Younger McKnight controls paint

“If there’s one thing sophomore forward Brett McKnight can count on in his time at the University of Akron, it’s being compared to his brother. Chris McKnight, a junior forward on the Zips, played in nine more games and scored 120 more points than his bigger braided brother in the 2007/2008 season.”

If there’s one thing sophomore forward Brett McKnight can count on in his time at the University of Akron, it’s being compared to his brother.

Chris McKnight, a junior forward on the Zips, played in nine more games and scored 120 more points than his bigger braided brother in the 2007/2008 season.

Head Coach Keith Dambrot even joked after Saturday’s game that Chris was the better-looking of the siblings.

Can Brett get some respect?

Well, when he scores a career-high 29 points and sets the Rhodes Arena crowd on fire with a dramatic slam dunk in a close victory over archrival Kent State University, yes, he can.

The Zips, one of the youngest teams in the nation, have struggled to find themselves offensively this season. On Saturday afternoon, though, McKnight solved a very important part of the puzzle: the post game.

At the end of the first period, he had scored 15 points in only 8 minutes.

I think the guy figured out he’s not a 3-point shooter, remarked Dambrot after the game. He’s a box player.

The Zips did not control the paint by any account, but Brett McKnight’s newfound presence underneath the basket forced the Flashes to respect the inside game, providing shots for the Zips’ talented outside shooters.

Though UA’s offense sputtered throughout much of the second period, Kent State barely managed to take the lead before another Zips run sealed the victory.

At the end of the run, McKnight took advantage of a fast break opportunity and slammed a definitive dunk to a roaring crowd.

After that dunk I knew the game was over in my head. The atmosphere of the crowd and being on the court was amazing, McKnight recalled.

McKnight even sank both of his 3-point attempts.

A big man who can shoot from beyond the arc is a rare and valuable commodity, but sometimes complicates things for the team.

Dambrot, who found it hard to believe that this was McKnight’s first game with two 3-pointers, reiterated his faith in McKnight’s outside shot, but made sure to point out that McKnight is will forever be a post player.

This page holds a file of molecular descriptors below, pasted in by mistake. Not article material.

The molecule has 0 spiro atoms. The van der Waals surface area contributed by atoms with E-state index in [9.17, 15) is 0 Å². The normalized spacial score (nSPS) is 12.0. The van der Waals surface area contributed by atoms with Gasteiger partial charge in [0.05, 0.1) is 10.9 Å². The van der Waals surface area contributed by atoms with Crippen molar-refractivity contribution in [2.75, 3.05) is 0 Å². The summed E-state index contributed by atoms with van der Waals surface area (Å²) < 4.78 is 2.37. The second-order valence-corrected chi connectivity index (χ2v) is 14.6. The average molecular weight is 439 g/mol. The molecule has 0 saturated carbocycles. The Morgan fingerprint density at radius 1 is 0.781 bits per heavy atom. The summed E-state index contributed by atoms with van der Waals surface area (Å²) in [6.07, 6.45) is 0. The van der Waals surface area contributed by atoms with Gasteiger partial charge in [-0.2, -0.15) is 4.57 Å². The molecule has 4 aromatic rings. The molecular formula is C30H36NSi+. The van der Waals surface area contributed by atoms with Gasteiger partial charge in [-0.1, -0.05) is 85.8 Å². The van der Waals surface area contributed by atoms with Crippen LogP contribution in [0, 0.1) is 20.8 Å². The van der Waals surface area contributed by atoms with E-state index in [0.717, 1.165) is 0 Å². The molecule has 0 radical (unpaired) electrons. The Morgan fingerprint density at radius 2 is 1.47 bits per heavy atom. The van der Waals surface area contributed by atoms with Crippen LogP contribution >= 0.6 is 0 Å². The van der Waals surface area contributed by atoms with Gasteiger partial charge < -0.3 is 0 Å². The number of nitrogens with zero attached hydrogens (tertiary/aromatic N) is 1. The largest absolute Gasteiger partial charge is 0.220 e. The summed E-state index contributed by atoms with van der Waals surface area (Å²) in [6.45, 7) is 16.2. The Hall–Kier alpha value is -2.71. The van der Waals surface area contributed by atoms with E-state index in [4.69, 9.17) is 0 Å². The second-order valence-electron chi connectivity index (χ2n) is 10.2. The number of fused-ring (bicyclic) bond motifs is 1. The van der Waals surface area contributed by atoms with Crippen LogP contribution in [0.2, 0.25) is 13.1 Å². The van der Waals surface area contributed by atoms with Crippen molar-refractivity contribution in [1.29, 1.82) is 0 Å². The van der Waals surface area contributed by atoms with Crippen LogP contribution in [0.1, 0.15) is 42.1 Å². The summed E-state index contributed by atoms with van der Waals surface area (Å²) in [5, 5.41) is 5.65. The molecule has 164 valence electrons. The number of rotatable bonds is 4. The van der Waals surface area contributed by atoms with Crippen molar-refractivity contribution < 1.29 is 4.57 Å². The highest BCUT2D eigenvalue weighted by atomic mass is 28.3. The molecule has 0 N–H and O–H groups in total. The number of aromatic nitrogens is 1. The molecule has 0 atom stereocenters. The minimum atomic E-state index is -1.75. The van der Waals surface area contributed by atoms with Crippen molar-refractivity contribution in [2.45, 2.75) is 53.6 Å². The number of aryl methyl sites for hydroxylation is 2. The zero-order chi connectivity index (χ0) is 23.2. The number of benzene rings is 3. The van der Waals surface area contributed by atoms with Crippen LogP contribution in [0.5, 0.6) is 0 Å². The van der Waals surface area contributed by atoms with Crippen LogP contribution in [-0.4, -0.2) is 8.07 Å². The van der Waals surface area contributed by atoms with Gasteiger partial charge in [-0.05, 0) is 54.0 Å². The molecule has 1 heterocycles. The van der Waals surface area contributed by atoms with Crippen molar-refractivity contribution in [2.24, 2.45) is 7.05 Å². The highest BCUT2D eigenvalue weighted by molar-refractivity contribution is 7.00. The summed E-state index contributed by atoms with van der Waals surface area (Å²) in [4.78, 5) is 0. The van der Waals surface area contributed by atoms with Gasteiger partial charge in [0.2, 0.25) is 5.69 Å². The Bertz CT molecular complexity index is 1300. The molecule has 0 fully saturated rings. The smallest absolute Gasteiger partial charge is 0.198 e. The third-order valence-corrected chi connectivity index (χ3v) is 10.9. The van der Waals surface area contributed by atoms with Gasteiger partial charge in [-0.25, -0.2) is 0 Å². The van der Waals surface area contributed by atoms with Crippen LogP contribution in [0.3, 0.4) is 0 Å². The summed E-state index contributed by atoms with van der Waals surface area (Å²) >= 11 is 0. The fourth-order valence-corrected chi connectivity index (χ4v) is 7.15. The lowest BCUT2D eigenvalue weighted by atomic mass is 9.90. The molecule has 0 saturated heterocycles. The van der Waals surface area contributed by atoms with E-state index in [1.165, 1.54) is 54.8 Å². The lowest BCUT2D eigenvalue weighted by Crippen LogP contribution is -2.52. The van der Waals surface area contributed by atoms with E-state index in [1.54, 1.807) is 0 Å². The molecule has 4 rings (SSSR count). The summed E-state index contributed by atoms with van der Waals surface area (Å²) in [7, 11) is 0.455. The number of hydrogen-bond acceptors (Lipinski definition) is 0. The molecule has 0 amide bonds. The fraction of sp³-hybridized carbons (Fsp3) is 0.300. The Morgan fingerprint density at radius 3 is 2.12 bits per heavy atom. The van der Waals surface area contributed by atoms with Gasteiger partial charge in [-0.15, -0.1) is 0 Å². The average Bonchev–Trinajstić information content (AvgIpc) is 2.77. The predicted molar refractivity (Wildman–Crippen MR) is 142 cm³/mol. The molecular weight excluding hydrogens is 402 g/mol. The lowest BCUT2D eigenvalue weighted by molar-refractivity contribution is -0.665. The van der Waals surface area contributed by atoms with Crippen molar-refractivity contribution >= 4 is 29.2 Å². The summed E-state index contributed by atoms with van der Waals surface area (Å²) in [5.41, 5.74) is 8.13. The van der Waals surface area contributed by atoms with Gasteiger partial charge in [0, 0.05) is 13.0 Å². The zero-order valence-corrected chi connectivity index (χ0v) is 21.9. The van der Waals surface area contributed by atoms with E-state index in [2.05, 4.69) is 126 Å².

The guy’s figured out he’s not a three-point shooter. He’s a box player. Dambrot also admitted that McKnight remains one of the best shooters we have.

The key for McKnight will be asserting his presence on the block for the majority of his playing time, then sprinkling a few long-range shots to keep the defense honest.

This year, McKnight has been struggling with his outside shot. Last year, he shot 38 percent from beyond the arc, but his percentage this season has dwindled to the mid-twenties.

After the game, Dambrot complemented both McKnight brothers on their work ethic and determination – things Dambrot says they learned from their parents.

Although every Kent State game is important to UA’s basketball players, being swept by the Golden Flashes in three games last season, including the 74-55 MAC Tournament loss, probably added some special motivation to the drastically rebuilt ’08/’09 squad.

It’s really personal versus each team, but just a little extra for Kent, explained Zips guard Darryl Roberts on Thursday. They beat us in our place last year, so we owe them.

The neighboring rivals will meet again at Kent State on March 8 to end the regular season.


” #1.1360627:1113468437.jpg:IMG_3642new.jpg:Brett McKnight slams home a fast-break dunk during a Zips 10-0 run in second period of Saturday’s game against Kent State at Rhodes Arena.:Alyssa Cushman / The Buchtelite”